Archive for January, 2008

The Notorious Craigslist Interface

Friday, January 25th, 2008

Craigslist logoThe Craigslist interface is the epitome of “ugly design”. Keep in mind that “ugly design” doesn’t necessarily mean “bad design” or “unattractive design”. Many people, including myself, love the design and are against any changes. Thank God the company has the same philosophy. With the exception of a few small, necessary tweaks, the interface hasn’t changed much since inception.

Many have begged Craigslist to modernize the interface - even just a bit. At SXSW 2006, a six-person panel of leading designers and interface experts did a basic redesign of the layout. A more sophisticated look and feel was the goal. Here is the design they came up with: Craigslist redesign. It is actually quite nice. Although, as expected, the company never implemented any of the changes.

I think the lesson to be learned is that simplicity and utility cannot be over-emphasized. Though aesthetics do play a role, users most often favour efficiency, which leads in to my next point.

Usability remains number one. How do we know this? Any destination page is only two clicks away. First, click your city. Then, click your link of interest. Add to that familiarity with the navigation. Since the layout hasn’t changed for so long, people have become accustomed to it. If changes were to occur, there would be a learning curve involved.

At this point, Craigslist can do no wrong. Though the company is structured as a for-profit corporation, most perceive the company as a non-profit due to its unconventional approach to business. The .org domain also helps. The combination of free listings and a constant focus on the user are two main drivers that have kept Craigslist at the top and disallowed any competitors from making in-roads.

What do you think of the Craigslist interface? Do you think it’s great? Do you think it’s ugly and should be changed?

The New Web 2.0 Design

Thursday, January 24th, 2008

We can all spot a web 2.0 design when we see one. If it isn’t the rounded corners or faded backgrounds, it’s the bright colours, huge fonts, or BETA tag. These flashy, tacky designed used to have VCs at their mercy, but not any more. This era of design is on its way out.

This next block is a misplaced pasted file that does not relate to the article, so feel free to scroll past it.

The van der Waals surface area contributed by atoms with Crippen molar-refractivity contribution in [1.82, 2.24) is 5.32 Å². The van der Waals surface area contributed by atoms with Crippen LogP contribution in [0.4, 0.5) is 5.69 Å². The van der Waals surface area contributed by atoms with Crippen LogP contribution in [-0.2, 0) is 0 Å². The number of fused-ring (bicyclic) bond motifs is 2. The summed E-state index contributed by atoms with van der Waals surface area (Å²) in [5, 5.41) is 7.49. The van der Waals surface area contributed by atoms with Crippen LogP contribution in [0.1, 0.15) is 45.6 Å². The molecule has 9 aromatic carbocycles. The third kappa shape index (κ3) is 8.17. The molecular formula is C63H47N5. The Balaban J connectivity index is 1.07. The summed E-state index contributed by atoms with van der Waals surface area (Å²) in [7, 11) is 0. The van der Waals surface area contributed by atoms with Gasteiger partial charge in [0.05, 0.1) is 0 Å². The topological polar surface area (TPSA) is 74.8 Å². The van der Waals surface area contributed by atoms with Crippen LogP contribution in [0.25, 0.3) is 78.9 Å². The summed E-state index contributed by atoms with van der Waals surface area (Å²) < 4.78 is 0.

Enter a new era. Sites like Digg and Facebook are pioneering a new wave of design. How are these sites different? They have a very clean, yet subtle, approach. They do incorporate some of the elements of a stereotypical web 2.0 design, but in a less blatant manner. You may see rounded corners, for example, but they won’t be as pronounced.

A focus on usability is key. Elements such as AJAX and overlays increase functionality by decreasing page loads. Clear messaging and notification of previous actions also seem to be a trend. In addition, we are still seeing that “open feel”, but space is being used more strategically. The days of huge white space are numbered.

Other sites that leverage this new design philosophy include LinkedIn and Yelp. Furthermore, sites that traditionally capitalized that “hugely open, white background” feel, like YouTube and, are moving toward this new design mindset.

I think we will continue to see this trend continue as usability remains the focus. Intuitive designs and common sense will prevail.

Note: I am not a designer, nor a usability expert. I am simply providing my perspective on the situation based on my observations.

Techmeme Bandwagon Jumpers

Wednesday, January 23rd, 2008

TechMeme Leaderboard logoLet it be known that I love Techmeme. Along with Digg, I read it every day. I would imagine this is the daily routine of many other bloggers as well. I think there is some great content on there. This blog has hit the front page a few times and witnessed a surge in traffic. For this reason, I’d love to be promoted within the “Techmeme ecosystem”. The added exposure and increased subscribers are wonderful byproducts. But in order to do so, I may have to conform to the unwritten rules.